To make matters worse, You Will Be Mine has been "blessed" with an especially underwhelming presentation, starting with a sort of disastrous 1.78:1 anamorphic widescreen video transfer. Even someone unfamiliar with what to look for in a bad DVD transfer will probably pick up on a subtle level of digital softness here, even with colors and clarity being basically watchable. However, those with even the slightest awareness of compression artifacts will be able to see them throughout this noisy presentation, with the blocky clumps even creating mild chroma noise in murky shadows or cloudy skies. Whether or not there are other issues is beside the point: despite no other significant content on the disc to take up space, there is not a frame of the film that isn't at least slightly plagued with these ugly artifacts. Right from the beginning, when the opening credits start a few seconds in, you can see the inconsistency of the color within the letters, and the overall chunkiness of the fine text on the screen. As an additional bummer, the English subtitles are burned in, a practice that should've been rendered obsolete a decade ago.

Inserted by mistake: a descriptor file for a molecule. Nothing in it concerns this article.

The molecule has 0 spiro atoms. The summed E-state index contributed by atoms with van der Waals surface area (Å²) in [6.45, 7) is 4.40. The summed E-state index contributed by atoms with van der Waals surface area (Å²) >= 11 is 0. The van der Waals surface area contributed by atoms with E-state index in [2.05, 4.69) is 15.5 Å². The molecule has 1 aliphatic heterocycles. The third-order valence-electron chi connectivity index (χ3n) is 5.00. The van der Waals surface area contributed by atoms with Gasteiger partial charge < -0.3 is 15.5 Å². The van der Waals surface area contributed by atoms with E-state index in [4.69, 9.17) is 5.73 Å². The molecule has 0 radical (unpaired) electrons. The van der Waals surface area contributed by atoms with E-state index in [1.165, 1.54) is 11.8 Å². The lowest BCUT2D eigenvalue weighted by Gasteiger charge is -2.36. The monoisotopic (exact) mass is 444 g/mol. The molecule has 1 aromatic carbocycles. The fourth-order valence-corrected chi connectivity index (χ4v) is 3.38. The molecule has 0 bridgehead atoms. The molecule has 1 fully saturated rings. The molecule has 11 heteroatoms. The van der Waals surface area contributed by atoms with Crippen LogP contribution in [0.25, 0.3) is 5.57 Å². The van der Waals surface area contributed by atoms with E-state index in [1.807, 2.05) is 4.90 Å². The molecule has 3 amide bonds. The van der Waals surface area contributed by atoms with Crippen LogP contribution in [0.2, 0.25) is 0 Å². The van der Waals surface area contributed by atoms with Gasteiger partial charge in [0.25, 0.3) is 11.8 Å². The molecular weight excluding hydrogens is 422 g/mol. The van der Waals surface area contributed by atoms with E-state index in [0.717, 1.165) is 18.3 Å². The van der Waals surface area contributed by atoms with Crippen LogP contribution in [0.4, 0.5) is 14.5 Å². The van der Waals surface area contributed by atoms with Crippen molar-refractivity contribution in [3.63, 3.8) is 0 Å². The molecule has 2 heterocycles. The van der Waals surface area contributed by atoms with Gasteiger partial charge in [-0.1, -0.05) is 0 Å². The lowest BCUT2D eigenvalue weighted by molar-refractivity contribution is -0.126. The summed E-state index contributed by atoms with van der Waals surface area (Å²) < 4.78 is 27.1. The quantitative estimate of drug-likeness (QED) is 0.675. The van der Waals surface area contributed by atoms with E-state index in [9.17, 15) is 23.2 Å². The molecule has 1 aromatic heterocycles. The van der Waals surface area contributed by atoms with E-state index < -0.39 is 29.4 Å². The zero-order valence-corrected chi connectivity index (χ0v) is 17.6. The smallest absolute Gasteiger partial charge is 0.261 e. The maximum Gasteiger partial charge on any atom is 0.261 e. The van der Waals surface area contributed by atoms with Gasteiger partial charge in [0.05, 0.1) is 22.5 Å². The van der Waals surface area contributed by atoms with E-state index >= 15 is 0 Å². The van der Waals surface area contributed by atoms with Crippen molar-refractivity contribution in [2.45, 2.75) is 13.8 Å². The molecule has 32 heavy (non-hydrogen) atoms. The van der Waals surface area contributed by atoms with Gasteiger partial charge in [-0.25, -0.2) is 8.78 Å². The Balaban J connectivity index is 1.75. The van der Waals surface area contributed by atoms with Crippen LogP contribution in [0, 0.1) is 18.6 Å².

Sound is a perfectly unremarkable French Dolby Digital 2.0 track. There is not much to say about it, other than that it gets the job done, which is arguably an improvement on the ugly video. Despite being a musical film, You Will Be Mine is almost exclusively about dialogue, and features little to no aural manipulation. Straightforward.

The Extras

You Will Be Mine is an underwhelming film with an underwhelming DVD release. In theory, I suppose having tiers of importance when it comes to what gets released is a valuable concept, because it allows Film Movement to put out a ton of quickie releases just to get them into the North American market. However, as the adage goes, if you're gonna do something, do it right. Even if the film was great, the video transfer would be a dealbreaker. Skip it.